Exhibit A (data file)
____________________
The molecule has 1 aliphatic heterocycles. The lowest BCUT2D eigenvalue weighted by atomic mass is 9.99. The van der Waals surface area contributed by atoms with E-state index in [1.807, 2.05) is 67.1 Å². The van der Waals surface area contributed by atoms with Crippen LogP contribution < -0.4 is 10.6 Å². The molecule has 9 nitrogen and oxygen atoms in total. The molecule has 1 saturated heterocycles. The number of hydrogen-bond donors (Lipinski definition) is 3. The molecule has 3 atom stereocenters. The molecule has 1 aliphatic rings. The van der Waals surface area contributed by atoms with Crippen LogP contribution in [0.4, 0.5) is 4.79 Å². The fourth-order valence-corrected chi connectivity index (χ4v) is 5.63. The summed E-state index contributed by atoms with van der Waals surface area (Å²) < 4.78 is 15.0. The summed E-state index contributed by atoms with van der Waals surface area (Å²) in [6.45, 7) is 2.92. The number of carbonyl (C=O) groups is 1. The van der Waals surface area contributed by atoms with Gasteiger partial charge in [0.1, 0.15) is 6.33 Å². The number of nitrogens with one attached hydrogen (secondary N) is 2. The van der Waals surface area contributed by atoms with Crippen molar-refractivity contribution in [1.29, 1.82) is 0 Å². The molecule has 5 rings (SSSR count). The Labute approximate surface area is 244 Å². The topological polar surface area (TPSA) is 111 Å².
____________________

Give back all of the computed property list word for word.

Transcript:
The molecule has 1 aliphatic heterocycles. The lowest BCUT2D eigenvalue weighted by atomic mass is 9.99. The van der Waals surface area contributed by atoms with E-state index in [1.807, 2.05) is 67.1 Å². The van der Waals surface area contributed by atoms with Crippen LogP contribution < -0.4 is 10.6 Å². The molecule has 9 nitrogen and oxygen atoms in total. The molecule has 1 saturated heterocycles. The number of hydrogen-bond donors (Lipinski definition) is 3. The molecule has 3 atom stereocenters. The molecule has 1 aliphatic rings. The van der Waals surface area contributed by atoms with Crippen LogP contribution in [0.4, 0.5) is 4.79 Å². The fourth-order valence-corrected chi connectivity index (χ4v) is 5.63. The summed E-state index contributed by atoms with van der Waals surface area (Å²) < 4.78 is 15.0. The summed E-state index contributed by atoms with van der Waals surface area (Å²) in [6.45, 7) is 2.92. The number of carbonyl (C=O) groups is 1. The van der Waals surface area contributed by atoms with Gasteiger partial charge in [0.1, 0.15) is 6.33 Å². The number of nitrogens with one attached hydrogen (secondary N) is 2. The van der Waals surface area contributed by atoms with Crippen molar-refractivity contribution in [1.29, 1.82) is 0 Å². The molecule has 5 rings (SSSR count). The Labute approximate surface area is 244 Å². The topological polar surface area (TPSA) is 111 Å².